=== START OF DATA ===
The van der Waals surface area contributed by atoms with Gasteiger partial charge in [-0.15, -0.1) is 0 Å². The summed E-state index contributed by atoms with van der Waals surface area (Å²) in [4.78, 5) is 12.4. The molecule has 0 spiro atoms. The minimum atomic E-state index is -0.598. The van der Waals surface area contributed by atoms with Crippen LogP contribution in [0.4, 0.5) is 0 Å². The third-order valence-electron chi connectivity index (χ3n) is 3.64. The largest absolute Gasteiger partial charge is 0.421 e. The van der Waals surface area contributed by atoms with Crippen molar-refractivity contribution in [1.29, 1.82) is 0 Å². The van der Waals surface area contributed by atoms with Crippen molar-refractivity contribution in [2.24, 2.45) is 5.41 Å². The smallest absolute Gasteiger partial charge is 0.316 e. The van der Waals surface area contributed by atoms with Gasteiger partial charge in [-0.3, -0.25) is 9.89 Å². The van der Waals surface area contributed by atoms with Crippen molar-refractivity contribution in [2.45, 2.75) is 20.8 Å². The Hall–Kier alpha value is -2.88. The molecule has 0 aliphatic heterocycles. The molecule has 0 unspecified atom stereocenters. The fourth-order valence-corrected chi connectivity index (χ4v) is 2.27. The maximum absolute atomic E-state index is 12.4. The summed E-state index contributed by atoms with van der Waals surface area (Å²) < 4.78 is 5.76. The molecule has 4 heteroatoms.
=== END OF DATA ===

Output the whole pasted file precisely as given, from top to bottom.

The van der Waals surface area contributed by atoms with Gasteiger partial charge in [-0.15, -0.1) is 0 Å². The summed E-state index contributed by atoms with van der Waals surface area (Å²) in [4.78, 5) is 12.4. The molecule has 0 spiro atoms. The minimum atomic E-state index is -0.598. The van der Waals surface area contributed by atoms with Crippen LogP contribution in [0.4, 0.5) is 0 Å². The third-order valence-electron chi connectivity index (χ3n) is 3.64. The largest absolute Gasteiger partial charge is 0.421 e. The van der Waals surface area contributed by atoms with Crippen molar-refractivity contribution in [1.29, 1.82) is 0 Å². The van der Waals surface area contributed by atoms with Crippen molar-refractivity contribution in [2.24, 2.45) is 5.41 Å². The smallest absolute Gasteiger partial charge is 0.316 e. The van der Waals surface area contributed by atoms with Gasteiger partial charge in [-0.3, -0.25) is 9.89 Å². The van der Waals surface area contributed by atoms with Crippen molar-refractivity contribution in [2.45, 2.75) is 20.8 Å². The Hall–Kier alpha value is -2.88. The molecule has 0 aliphatic heterocycles. The molecule has 0 unspecified atom stereocenters. The fourth-order valence-corrected chi connectivity index (χ4v) is 2.27. The maximum absolute atomic E-state index is 12.4. The summed E-state index contributed by atoms with van der Waals surface area (Å²) < 4.78 is 5.76. The molecule has 4 heteroatoms.